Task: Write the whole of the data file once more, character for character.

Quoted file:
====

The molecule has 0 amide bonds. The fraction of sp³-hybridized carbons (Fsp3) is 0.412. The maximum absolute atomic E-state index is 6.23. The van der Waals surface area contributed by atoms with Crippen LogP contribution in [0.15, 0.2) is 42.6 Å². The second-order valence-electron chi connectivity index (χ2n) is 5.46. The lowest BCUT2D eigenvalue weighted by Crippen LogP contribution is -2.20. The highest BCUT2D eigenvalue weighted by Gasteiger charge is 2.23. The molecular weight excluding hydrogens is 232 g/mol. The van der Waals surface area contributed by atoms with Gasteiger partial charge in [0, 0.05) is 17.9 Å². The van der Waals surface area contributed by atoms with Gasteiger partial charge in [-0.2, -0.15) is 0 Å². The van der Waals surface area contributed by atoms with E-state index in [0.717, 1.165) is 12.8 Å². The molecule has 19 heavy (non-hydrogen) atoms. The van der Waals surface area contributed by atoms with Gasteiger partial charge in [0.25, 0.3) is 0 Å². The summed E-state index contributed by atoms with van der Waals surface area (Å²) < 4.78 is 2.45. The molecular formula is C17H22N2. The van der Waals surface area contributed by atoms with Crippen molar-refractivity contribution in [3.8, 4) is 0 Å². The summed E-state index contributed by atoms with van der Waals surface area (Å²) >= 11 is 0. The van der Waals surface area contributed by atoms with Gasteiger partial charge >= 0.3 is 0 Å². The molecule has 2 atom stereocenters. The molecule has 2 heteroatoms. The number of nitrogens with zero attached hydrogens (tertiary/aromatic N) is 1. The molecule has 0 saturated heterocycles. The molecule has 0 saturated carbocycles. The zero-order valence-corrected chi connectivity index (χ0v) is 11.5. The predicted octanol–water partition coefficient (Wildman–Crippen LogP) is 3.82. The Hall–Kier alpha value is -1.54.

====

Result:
The molecule has 0 amide bonds. The fraction of sp³-hybridized carbons (Fsp3) is 0.412. The maximum absolute atomic E-state index is 6.23. The van der Waals surface area contributed by atoms with Crippen LogP contribution in [0.15, 0.2) is 42.6 Å². The second-order valence-electron chi connectivity index (χ2n) is 5.46. The lowest BCUT2D eigenvalue weighted by Crippen LogP contribution is -2.20. The highest BCUT2D eigenvalue weighted by Gasteiger charge is 2.23. The molecular weight excluding hydrogens is 232 g/mol. The van der Waals surface area contributed by atoms with Gasteiger partial charge in [0, 0.05) is 17.9 Å². The van der Waals surface area contributed by atoms with Gasteiger partial charge in [-0.2, -0.15) is 0 Å². The van der Waals surface area contributed by atoms with E-state index in [0.717, 1.165) is 12.8 Å². The molecule has 19 heavy (non-hydrogen) atoms. The van der Waals surface area contributed by atoms with Gasteiger partial charge in [0.25, 0.3) is 0 Å². The summed E-state index contributed by atoms with van der Waals surface area (Å²) < 4.78 is 2.45. The molecular formula is C17H22N2. The van der Waals surface area contributed by atoms with Crippen molar-refractivity contribution in [3.8, 4) is 0 Å². The summed E-state index contributed by atoms with van der Waals surface area (Å²) >= 11 is 0. The van der Waals surface area contributed by atoms with Gasteiger partial charge >= 0.3 is 0 Å². The molecule has 2 atom stereocenters. The molecule has 2 heteroatoms. The number of nitrogens with zero attached hydrogens (tertiary/aromatic N) is 1. The molecule has 0 saturated heterocycles. The molecule has 0 saturated carbocycles. The zero-order valence-corrected chi connectivity index (χ0v) is 11.5. The predicted octanol–water partition coefficient (Wildman–Crippen LogP) is 3.82. The Hall–Kier alpha value is -1.54.